NASA 'naut to boldly enter pump-up space podule

'Expanding the frontiers' of space habitats

The fully-inflated BEAM. Pic: NASA TV

NASA astronaut Jeff Williams will today enter the International Space Station's (ISS) Bigelow Expandable Activity Module (BEAM) - the pump-up podule on trial at the orbiting outpost "to investigate the potential challenges and benefits of expandable habitats for deep space exploration and commercial low-Earth orbit applications".

BEAM arrived at the ISS back in April, and after an initial failed engorgement, was finally fully inflated to 16m3 at the end of May.

NASA says of Williams' first foray into BEAM: "He will take an air sample, place caps on the now closed ascent vent valves, install ducting to assist in BEAM’s air circulation, retrieve deployment data sensors and manually open the tanks used for pressurization to ensure all of the air has been released.

"He will then install sensors over the following two days that will be used for the project’s primary task of gathering data on how an expandable habitat performs in the thermal environment of space, and how it reacts to radiation, micrometeoroids, and orbital debris."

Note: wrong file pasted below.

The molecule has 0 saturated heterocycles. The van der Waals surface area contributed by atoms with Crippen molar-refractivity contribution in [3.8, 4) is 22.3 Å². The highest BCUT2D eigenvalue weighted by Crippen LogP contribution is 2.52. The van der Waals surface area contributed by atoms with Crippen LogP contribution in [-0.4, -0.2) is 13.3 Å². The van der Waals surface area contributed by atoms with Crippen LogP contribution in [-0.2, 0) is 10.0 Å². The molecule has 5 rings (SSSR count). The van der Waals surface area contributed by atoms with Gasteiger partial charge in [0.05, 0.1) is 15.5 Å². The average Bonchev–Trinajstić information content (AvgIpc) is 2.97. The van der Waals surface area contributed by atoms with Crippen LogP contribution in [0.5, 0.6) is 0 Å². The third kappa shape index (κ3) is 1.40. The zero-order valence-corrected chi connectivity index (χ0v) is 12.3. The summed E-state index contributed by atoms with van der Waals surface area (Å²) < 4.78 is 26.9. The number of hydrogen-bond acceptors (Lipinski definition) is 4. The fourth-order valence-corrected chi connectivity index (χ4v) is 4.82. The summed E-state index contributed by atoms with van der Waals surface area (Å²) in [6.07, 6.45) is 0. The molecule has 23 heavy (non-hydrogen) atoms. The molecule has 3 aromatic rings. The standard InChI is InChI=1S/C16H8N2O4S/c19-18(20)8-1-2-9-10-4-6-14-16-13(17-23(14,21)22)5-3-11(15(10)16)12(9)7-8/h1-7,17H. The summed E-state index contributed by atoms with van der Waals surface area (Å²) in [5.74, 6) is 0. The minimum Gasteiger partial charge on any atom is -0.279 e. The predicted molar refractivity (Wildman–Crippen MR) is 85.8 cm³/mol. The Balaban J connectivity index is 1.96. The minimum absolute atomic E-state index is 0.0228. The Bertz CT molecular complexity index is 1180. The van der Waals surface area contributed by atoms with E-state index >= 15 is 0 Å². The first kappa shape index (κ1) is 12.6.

Graphic showing BEAM's position on the ISS. PIC: NASA

BEAM attached to the ISS's Tranquility module. Pic: NASA

BEAM isn't intended for general use, and astronauts will only enter the module three to four times each year "to collect temperature, pressure and radiation data, and to assess its structural condition".

BEAM's structure comprises (from inside to out) an air barrier (bladder), structural restraint layer, micro-meteoroid and orbital debris (MMOD) layers, external multi-layer insulation (MLI) and an exterior silica fibre cloth (BETA cloth).

NASA reckons the chances of the podule suffering a puncture are "extremely low", and should it spring a leak, it will deflate slowly rather then burst.

The habitat will remain attached to the ISS for two years, after which it'll be cut loose "to burn up on re-entry into Earth’s atmosphere". ®

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